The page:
I can check another thing off my "things to do before I die" list: I have finally, after 10 years of being a fan, seen REM live. Ten years ago I missed my only other chance to see them play, when they came through Portland on the Monster tour. I was only just getting into the band, but one of my best friends was a big fan and she and some other people went to the show. I didn't go because I was only in high school and I didn't want to spend that much money to see a band I hardly knew. I had one or two other semi-chances over time, like I could have gone up to Seattle for Bumbershoot to see them play, but that was just after I left again to go back to Europe. But finally it has happened, and by a stroke of good luck, I had decided last year to rejoin their fanclub after being a member a few years ago. Not long after I joined, the tour was announced and we were able to get tickets ahead of general sales, which came with wristbands for early entry. So last night O and I nervously made our way down to Rotterdam to get there before 6 when they'd let in the fanclub people. Fortunately the trains and metro all ran fine, and we had plenty of standing-about-in-the-cold time. Then someone lead our group of about 120 around to the back of the building opposite the main entrance. I'd never been to the Ahoy, so I didn't know how it was laid out so we were wondering if we were heading backstage, but instead we just entered into the seating area on the opposite side from everyone else. We got to be in a separate section at the front of the stage, with plenty of room for our group. O and I weren't set on being right at the front like some people, so we took advantage of the quiet to check our coats and go to the toilet. The rest of the audience was let in and some were allowed into the sectioned off area at the front. It still wasn't that crowded and we eventually sat on the floor since we had over an hour to wait until the openers, The Thrills. They actually came on early, and were introduced by Michael (yay!) and Peter Buck played mandolin on a song with them. Otherwise I really have nothing to say about them, I wasn't very impressed by them at all. I know it's hard to make a good judgement about a band you hardly know when you're just waiting for the main band you came to see, but their stuff just sounded very generic Brit-poppy.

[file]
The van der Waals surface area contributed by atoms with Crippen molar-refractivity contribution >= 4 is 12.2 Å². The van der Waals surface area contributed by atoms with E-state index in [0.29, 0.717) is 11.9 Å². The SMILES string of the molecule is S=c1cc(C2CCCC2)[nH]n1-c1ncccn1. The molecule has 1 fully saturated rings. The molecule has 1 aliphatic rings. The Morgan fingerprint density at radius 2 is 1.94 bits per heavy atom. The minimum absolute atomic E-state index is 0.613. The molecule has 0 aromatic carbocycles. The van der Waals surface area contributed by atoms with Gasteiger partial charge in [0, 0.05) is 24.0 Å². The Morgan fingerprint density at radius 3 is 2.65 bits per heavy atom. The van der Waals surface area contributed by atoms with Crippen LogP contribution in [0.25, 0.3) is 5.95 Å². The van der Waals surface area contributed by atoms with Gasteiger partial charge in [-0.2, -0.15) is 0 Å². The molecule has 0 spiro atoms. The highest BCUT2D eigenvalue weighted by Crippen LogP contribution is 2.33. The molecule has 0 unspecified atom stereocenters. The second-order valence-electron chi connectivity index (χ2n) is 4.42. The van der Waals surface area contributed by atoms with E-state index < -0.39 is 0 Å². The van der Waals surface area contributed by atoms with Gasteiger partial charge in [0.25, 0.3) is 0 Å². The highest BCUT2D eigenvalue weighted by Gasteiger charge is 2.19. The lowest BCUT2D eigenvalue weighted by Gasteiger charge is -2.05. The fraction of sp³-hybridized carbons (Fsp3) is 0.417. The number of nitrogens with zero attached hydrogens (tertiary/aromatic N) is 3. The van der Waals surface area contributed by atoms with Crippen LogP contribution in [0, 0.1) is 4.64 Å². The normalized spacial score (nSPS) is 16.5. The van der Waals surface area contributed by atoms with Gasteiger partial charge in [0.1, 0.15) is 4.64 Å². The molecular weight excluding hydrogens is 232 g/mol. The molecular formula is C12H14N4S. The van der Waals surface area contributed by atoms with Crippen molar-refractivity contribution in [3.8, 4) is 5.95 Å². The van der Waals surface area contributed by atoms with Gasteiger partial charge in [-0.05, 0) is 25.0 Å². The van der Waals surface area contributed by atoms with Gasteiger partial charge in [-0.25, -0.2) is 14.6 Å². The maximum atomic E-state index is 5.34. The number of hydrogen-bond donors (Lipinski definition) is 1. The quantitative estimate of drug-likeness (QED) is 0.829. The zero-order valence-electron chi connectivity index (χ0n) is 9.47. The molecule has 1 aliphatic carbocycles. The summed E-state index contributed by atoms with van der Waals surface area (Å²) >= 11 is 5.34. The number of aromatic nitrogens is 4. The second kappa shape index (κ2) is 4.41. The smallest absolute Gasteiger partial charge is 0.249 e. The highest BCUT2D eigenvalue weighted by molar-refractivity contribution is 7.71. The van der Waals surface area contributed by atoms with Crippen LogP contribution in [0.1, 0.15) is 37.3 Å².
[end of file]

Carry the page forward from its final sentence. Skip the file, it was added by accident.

The wait for REM after that wasn't too long. There was a lot of stage setting-up to be done. We watched two guys climb little rope ladders up to spotlights near the ceiling. People applauded them. =) There was space for photographers between the front of the crowd and the stage. The show was also filmed, so there were two large cameras that rolled back and forth in front of the stage, as well as a guy with a handheld camera who I saw a couple of times getting audience shots. On the big camera near us, there was a setlist taped to it, and people tried at every chance to look at what was on it (though it was folded up at first before the show).
And before long, the band came out and dove into Finest Worksong. Here is the setlist, by the way:
Boy in the Well
Maps and Legends
Hi Speed Train
My Most Beautiful
Wanted to be Wrong
Imitation of Life
One I Love
Losing My Religion
What's the Frequency Kenneth
Man on the Moon
The band were awesome and everything I expected, with all their energy put into every song. Michael did all of his typical posing and moves that I know from all their music videos. It was awesome to finally see them right in front of me.